Trade wars have no winners

Letter to the editor:

Peter Navarro’s column is a good example of cherry-picking events and mischaracterizing good economic news to defend the Trump administration’s recent actions on steel and aluminum tariffs. Using the tariffs on washing machines as an example and taking credit for the investment decisions of LG and Samsung, which were announced in February and June of 2017 — long before tariff announcements — is also interesting.

Going back to steel and aluminum tariffs, it is great that there will be 200 jobs created in Ohio. But what about jobs that will be lost in production chains that are using steel and aluminum as an input? Last time the U.S. imposed steel tariffs in 2002, nearly 200,000 Americans lost their jobs to higher steel prices the same year. More American workers lost their jobs than the total number employed by the U.S. steel industry itself, which was 187,500 in 2002.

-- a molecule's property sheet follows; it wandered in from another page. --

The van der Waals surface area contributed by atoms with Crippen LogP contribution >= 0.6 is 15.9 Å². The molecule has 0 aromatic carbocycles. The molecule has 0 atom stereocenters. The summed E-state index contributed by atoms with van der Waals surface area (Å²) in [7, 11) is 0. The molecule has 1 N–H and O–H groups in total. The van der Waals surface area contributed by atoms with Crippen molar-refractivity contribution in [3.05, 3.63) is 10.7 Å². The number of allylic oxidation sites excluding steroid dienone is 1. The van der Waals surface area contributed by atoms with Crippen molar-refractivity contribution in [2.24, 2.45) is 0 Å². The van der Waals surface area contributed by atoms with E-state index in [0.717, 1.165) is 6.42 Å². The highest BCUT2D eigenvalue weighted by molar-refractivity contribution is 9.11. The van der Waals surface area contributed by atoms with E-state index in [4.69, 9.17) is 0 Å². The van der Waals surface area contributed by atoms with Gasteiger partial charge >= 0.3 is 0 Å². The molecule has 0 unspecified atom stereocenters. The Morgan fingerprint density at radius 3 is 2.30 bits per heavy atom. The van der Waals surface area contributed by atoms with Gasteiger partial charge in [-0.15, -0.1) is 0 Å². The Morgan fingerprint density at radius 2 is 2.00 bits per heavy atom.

Then there is the issue of trade lowering consumer prices. A large share of this price benefit accrues to lower income consumers, since they spend a larger share of their disposable income on heavily traded food and clothing items.

The Administration has policies that could help the economy over the long run, such as tax and regulatory reform or simple workforce development, but when it comes to trade policy, ideology trumps good economic arguments. Despite the belief in the White House, trade wars have no winners.